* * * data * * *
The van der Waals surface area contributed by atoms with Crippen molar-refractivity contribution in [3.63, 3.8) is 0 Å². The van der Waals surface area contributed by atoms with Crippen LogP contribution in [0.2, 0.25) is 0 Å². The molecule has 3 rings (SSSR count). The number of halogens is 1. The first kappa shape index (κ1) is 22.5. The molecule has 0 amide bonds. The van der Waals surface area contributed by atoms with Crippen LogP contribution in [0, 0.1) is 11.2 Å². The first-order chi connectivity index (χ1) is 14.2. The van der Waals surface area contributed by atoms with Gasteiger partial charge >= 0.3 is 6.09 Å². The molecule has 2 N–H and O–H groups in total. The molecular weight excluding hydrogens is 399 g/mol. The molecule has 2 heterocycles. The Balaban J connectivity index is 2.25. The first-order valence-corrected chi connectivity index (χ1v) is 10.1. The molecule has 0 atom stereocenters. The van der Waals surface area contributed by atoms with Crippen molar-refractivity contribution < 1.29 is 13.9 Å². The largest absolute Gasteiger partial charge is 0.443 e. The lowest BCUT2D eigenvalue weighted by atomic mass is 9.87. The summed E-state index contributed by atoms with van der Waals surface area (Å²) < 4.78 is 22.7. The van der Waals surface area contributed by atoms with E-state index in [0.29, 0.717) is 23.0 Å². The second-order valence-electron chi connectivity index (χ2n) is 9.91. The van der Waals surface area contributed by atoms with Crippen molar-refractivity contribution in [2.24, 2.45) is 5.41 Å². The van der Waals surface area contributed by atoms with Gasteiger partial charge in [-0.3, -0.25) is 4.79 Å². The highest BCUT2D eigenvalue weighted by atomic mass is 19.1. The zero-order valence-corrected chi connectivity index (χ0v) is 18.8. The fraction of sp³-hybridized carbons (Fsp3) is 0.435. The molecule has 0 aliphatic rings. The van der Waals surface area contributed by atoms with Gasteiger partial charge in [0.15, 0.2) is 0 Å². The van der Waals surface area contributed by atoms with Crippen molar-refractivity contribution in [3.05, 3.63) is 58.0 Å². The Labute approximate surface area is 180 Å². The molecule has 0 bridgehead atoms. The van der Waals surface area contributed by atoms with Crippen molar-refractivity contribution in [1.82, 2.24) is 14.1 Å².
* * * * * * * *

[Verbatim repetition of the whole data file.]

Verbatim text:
The van der Waals surface area contributed by atoms with Crippen molar-refractivity contribution in [3.63, 3.8) is 0 Å². The van der Waals surface area contributed by atoms with Crippen LogP contribution in [0.2, 0.25) is 0 Å². The molecule has 3 rings (SSSR count). The number of halogens is 1. The first kappa shape index (κ1) is 22.5. The molecule has 0 amide bonds. The van der Waals surface area contributed by atoms with Crippen LogP contribution in [0, 0.1) is 11.2 Å². The first-order chi connectivity index (χ1) is 14.2. The van der Waals surface area contributed by atoms with Gasteiger partial charge >= 0.3 is 6.09 Å². The molecule has 2 N–H and O–H groups in total. The molecular weight excluding hydrogens is 399 g/mol. The molecule has 2 heterocycles. The Balaban J connectivity index is 2.25. The first-order valence-corrected chi connectivity index (χ1v) is 10.1. The molecule has 0 atom stereocenters. The van der Waals surface area contributed by atoms with Crippen molar-refractivity contribution < 1.29 is 13.9 Å². The largest absolute Gasteiger partial charge is 0.443 e. The lowest BCUT2D eigenvalue weighted by atomic mass is 9.87. The summed E-state index contributed by atoms with van der Waals surface area (Å²) < 4.78 is 22.7. The van der Waals surface area contributed by atoms with E-state index in [0.29, 0.717) is 23.0 Å². The second-order valence-electron chi connectivity index (χ2n) is 9.91. The van der Waals surface area contributed by atoms with Crippen molar-refractivity contribution in [2.24, 2.45) is 5.41 Å². The van der Waals surface area contributed by atoms with Gasteiger partial charge in [-0.3, -0.25) is 4.79 Å². The highest BCUT2D eigenvalue weighted by atomic mass is 19.1. The zero-order valence-corrected chi connectivity index (χ0v) is 18.8. The fraction of sp³-hybridized carbons (Fsp3) is 0.435. The molecule has 0 aliphatic rings. The van der Waals surface area contributed by atoms with Gasteiger partial charge in [0.15, 0.2) is 0 Å². The van der Waals surface area contributed by atoms with Crippen molar-refractivity contribution in [3.05, 3.63) is 58.0 Å². The Labute approximate surface area is 180 Å². The molecule has 0 bridgehead atoms. The van der Waals surface area contributed by atoms with Crippen molar-refractivity contribution in [1.82, 2.24) is 14.1 Å².